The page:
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1.  The design and user-testing of a question prompt list for attention-deficit/hyperactivity disorder 
BMJ Open  2014;4(12):e006585.
Objectives
This study involved the development of a question prompt list (QPL) booklet designed to facilitate communication and shared decision-making between parents/carers of children diagnosed with attention-deficit/hyperactivity disorder (ADHD) and their clinicians; and user-testing of the QPL to assess its usability.
Design
Best practice in information writing and design was used to format the QPL content into a 16-page booklet. We then applied user-testing, which uses mixed methods to assess document performance with small cohorts of participants and then improves it in an iterative process. Individual interviews assessed the ability of QPL users to locate and understand key points of information, followed by a semistructured questionnaire, to ascertain their general views about the booklet.
Setting and participants
Testing was undertaken with two cohorts of 10 parents/carers of children with ADHD (n=20); matched on age, gender and educational attainment.
Tested documents
In round 1, we tested 15 key points of information related to the QPL. Participant responses and feedback from round 1 informed a revised version of the booklet, tested in a subsequent round.
Primary outcome measure
The target was for 8/10 of the participants to be able to find and demonstrate an understanding of all key information points, in accordance with European guidelines for medicine leaflet testing.
Results
After round 1, problems related to 4/15 information points were identified (booklet purpose; preparing for appointments; asking about a second medical opinion; selecting which questions to ask). Participants also made suggestions regarding the booklet's layout and design. After round 2, all information points were located and understood by at least 8/10 participants.
Conclusions
This is the first study to have developed a usable ADHD-specific QPL for use by parents/carers of children with ADHD during clinical consultations, and the first demonstration of the utility of user-testing methods in ensuring QPL usability.
doi:10.1136/bmjopen-2014-006585
PMCID: PMC4275667  PMID: 25515843
attention deficit hyperactivity disorder; shared decision making; communication; question prompt list; user testing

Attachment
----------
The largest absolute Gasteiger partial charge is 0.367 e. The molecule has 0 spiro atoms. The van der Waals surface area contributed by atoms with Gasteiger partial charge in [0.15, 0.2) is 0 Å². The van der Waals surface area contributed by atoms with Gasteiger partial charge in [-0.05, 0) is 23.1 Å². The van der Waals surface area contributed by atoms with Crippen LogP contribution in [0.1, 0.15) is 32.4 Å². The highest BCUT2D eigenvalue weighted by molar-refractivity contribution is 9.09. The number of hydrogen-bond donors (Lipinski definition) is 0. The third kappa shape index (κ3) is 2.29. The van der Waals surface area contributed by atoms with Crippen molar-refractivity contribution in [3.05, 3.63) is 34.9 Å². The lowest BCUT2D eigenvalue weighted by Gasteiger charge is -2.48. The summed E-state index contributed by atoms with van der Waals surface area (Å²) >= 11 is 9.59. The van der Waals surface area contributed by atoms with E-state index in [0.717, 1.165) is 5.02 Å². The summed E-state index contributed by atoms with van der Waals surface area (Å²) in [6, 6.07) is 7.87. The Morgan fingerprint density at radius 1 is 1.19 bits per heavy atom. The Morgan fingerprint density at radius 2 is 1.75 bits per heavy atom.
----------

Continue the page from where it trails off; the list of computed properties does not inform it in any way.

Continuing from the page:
2.  Challenges in the Care of Clients with Established Cardiovascular Disease: Lessons Learned from Australian Community Pharmacists 
PLoS ONE  2014;9(11):e113337.
Background
As primary healthcare professionals, community pharmacists have both opportunity and potential to contribute to the prevention and progression of chronic diseases. Using cardiovascular disease (CVD) as a case study, we explored factors that influence community pharmacists’ everyday practice in this area. We also propose a model to best illustrate relationships between influencing factors and the scope of community pharmacy practice in the care of clients with established CVD.
Methods
In-depth, semi-structured interviews were conducted with 21 community pharmacists in New South Wales, Australia. All interviews were audio-recorded, transcribed ad verbatim, and analysed using a “grounded-theory” approach.
Results
Our model shows that community pharmacists work within a complex system and their practice is influenced by interactions between three main domains: the “people” factors, including their own attitudes and beliefs as well as those of clients and doctors; the “environment” within and beyond the control of community pharmacy; and outcomes of their professional care. Despite the complexity of factors and interactions, our findings shed some light on the interrelationships between these various influences. The overarching obstacle to maximizing the community pharmacists’ contribution is the lack of integration within health systems. However, achieving better integration of community pharmacists in primary care is a challenge since the systems of remuneration for healthcare professional services do not currently support this integration.
Conclusion
Tackling chronic diseases such as CVD requires mobilization of all sources of support in the community through innovative policies which facilitate inter-professional collaboration and team care to achieve the best possible healthcare outcomes for society.
doi:10.1371/journal.pone.0113337
PMCID: PMC4237444  PMID: 25409194
3.  Do parents of children with attention-deficit/hyperactivity disorder (ADHD) receive adequate information about the disorder and its treatments? A qualitative investigation 
Background
Attention-deficit/hyperactivity disorder (ADHD) is the most prevalent pediatric neurodevelopmental condition, commonly treated using pharmacological agents such as stimulant medicines. The use of these agents remains contentious, placing parents in a difficult position when deciding to initiate and/or continue their child’s treatment. Parents refer to a range of information sources to assist with their treatment decision-making. This qualitative study aimed to investigate 1) parents’ ADHD-related knowledge pre- and post-diagnosis, 2) the information sources accessed by parents, 3) whether parents’ information needs were met post-diagnosis, and 4) parents’ views about strategies to meet their information needs.
Methods
Three focus groups (n=16 parents), each lasting 1.0–1.5 hours were conducted. Focus groups were audio-recorded and transcribed verbatim. Transcripts were analyzed using the framework method, coded, and categorized into themes.
Results